2. Materials and methods

2.1. Materials

SalB (98% pure) and SalB standard were purchased from Xi’an

Honson Biotechnology Co., Ltd. (Xi’an, China) and theNational

Institute for the Control of Pharmaceutical and Biological

Products (Beijing, China), respectively. High-fat feed was

purchased from Jiangsu synergistic biological engineering Ltd

(Nanijing, China). SOD reagents box was provided by Nanjing

Jian cheng Bioengineering Institute (Nanijing, China); calcium

heparin was purchased from Changzhou Qianhong Bio-

pharma Co., Ltd (Changzhou, Jiangsu, China). Oil red O was

purchased from Sigma (Sigmae Aldrich Chemical Company,

Madrid, Spain), 5% gluconate solutionwas provided by JiangSu

Dahongying pharmaceutical Co., Ltd. (Nanjing, Jiangsu,

China). All other used reagents were analytical grade, but

mobile phase were chromatographic grade and purchased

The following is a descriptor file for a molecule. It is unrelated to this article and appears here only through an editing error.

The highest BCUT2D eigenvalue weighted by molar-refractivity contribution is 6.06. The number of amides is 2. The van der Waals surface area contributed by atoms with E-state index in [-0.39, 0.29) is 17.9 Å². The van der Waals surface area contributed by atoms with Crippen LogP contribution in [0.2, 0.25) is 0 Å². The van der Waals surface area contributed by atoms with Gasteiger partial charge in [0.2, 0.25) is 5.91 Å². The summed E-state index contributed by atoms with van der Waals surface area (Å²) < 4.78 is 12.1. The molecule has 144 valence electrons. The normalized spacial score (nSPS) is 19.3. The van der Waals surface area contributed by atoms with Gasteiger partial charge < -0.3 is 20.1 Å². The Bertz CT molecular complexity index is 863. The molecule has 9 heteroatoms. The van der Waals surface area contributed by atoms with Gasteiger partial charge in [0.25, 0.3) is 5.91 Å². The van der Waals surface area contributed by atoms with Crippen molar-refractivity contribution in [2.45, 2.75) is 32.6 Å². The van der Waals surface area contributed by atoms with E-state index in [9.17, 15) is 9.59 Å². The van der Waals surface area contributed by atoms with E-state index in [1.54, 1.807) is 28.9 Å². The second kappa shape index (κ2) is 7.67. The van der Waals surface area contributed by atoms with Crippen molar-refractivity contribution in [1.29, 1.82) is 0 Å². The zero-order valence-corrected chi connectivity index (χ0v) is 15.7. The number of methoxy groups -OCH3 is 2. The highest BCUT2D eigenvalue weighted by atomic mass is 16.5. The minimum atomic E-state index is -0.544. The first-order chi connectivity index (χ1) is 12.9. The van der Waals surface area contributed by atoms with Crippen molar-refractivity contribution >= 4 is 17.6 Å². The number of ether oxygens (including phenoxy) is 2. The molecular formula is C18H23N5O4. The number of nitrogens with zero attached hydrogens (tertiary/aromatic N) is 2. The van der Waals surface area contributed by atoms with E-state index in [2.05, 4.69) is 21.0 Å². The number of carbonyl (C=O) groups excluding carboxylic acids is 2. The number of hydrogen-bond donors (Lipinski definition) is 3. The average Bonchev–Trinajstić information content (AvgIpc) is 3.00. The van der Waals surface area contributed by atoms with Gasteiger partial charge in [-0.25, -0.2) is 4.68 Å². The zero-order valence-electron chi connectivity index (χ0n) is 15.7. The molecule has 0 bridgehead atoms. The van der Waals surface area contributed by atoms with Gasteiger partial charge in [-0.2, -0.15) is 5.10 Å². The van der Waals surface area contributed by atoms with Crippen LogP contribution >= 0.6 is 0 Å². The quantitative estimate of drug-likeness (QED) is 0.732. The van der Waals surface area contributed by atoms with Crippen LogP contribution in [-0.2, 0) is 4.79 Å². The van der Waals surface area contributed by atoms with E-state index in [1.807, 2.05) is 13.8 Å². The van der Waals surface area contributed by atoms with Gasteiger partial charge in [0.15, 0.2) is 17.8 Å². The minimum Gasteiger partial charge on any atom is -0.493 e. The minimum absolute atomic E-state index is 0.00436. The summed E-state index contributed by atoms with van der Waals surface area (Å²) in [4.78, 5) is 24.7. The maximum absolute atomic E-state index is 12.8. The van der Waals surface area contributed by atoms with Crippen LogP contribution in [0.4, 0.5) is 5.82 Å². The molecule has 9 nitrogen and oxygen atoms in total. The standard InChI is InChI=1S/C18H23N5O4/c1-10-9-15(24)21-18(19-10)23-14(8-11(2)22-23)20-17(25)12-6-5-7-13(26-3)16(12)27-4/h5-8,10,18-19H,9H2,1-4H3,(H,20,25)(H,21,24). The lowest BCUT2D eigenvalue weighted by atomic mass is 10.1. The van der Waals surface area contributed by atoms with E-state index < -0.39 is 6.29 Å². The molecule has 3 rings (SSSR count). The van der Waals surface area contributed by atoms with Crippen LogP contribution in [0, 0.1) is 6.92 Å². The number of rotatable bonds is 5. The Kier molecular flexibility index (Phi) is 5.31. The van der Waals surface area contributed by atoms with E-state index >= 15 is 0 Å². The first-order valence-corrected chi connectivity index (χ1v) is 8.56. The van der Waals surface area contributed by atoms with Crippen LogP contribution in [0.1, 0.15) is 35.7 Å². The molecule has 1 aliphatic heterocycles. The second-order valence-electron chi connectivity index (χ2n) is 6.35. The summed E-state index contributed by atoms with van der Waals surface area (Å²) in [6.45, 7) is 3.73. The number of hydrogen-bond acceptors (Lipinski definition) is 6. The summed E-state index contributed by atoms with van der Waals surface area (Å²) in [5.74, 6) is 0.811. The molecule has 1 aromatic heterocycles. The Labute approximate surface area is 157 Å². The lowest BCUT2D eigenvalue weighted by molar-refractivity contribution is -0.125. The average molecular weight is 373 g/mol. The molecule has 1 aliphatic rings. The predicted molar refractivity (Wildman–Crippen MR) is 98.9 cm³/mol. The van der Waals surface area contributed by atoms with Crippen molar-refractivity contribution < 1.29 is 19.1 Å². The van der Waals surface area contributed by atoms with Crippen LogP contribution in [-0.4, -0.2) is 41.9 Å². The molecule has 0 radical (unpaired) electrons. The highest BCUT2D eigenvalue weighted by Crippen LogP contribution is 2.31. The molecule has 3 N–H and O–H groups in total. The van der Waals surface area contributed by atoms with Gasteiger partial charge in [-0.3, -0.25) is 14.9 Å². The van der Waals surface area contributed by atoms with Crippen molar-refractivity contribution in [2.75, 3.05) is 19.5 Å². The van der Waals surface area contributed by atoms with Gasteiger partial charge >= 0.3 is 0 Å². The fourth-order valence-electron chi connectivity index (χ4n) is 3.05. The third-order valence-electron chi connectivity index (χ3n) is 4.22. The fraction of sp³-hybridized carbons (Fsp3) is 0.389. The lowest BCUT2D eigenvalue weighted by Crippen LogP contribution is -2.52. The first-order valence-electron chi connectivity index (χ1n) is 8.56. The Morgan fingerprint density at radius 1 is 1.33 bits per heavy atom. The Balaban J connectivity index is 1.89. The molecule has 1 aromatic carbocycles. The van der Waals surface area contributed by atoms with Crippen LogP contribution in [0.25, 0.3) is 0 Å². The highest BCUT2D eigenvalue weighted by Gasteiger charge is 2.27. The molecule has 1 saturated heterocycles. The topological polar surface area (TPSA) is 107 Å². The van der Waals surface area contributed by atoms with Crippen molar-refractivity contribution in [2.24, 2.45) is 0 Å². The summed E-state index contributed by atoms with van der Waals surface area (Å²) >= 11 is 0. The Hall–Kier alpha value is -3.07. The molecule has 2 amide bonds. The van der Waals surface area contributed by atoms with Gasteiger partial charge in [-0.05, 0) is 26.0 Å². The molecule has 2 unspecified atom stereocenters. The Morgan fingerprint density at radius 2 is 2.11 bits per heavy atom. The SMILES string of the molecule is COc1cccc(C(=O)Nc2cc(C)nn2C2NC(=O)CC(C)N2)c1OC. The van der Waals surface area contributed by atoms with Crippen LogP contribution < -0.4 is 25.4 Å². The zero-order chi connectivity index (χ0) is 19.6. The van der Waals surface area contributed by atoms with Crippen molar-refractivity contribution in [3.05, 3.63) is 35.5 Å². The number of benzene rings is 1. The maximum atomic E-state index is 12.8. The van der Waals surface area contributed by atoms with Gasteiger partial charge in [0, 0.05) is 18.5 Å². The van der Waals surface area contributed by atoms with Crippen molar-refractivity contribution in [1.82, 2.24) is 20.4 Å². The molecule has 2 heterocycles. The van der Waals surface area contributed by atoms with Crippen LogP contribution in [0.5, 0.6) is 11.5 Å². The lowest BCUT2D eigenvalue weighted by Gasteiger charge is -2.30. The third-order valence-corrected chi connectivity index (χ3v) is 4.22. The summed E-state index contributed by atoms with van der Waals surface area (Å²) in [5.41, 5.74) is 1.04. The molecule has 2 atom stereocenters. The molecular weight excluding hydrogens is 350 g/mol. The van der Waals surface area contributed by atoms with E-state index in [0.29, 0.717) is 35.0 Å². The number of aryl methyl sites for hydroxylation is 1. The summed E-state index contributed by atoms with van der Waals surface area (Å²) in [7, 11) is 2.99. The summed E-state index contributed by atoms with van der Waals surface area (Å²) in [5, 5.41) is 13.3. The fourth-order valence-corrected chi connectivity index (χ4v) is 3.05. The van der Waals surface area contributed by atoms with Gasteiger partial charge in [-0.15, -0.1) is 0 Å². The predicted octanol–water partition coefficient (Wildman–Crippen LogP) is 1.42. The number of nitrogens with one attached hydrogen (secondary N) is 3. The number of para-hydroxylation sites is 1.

from Chemical Reagent Co., Ltd. (Nanjing, China).

2.2. Preparation of pellets

SalB-IRPs of 800e1000 mm were composed of SalB-

phospholipids complex (SalB-PC, MCC, Kollidon� CL-SF and

Flowlac�100 at 30:40:15:15 (w/w/w/w)) in an extrusion-

spheronization apparatus (JBZ-300, Shenyang, China) [15].

Osmotic pressure agent was incorporated into the SalB-IRPs

composed materials and the 800e1000 mm SalB-MPOPs

starter cores were prepared as described above in prepara-

tion of SalB-IRPs. Subsequently, SalB-MPOPs were prepared by

coating the starter cores with aqueous dispersion containing

Poly(vinyl alcohol)-poly(ethylene glycol)(PVA-PEG) as a pore-

forming agent and Ethyl cellulose (EC) aqueous dispersion

(brand name, Surelease�) using fluid-bed (JHQ-100; Shenyang,

China) [16]. Both SalB-IRPs and SalB-MPOPs containing 25 mg

SalB were sealed in hard gelatin capsules with a manual

capsule filling machine (CapsulCN, Zhejiang, China).

2.3. In vitro release tests

2.3.1. Quantitative analysis of SalBAll of the determinations of SalB content were done by using

HPLC and the system consisted of Shimadzu LC-20AB pump, a

Shimadzu SIL-20AC autosampler, a Shimadzu SPD-M20A

diode array detector (DAD) (Kyoto, Japan) and a Synergi

Hydro-RP C18 column (5 mm, 250 mm � 4.6 mm, Phenomenex,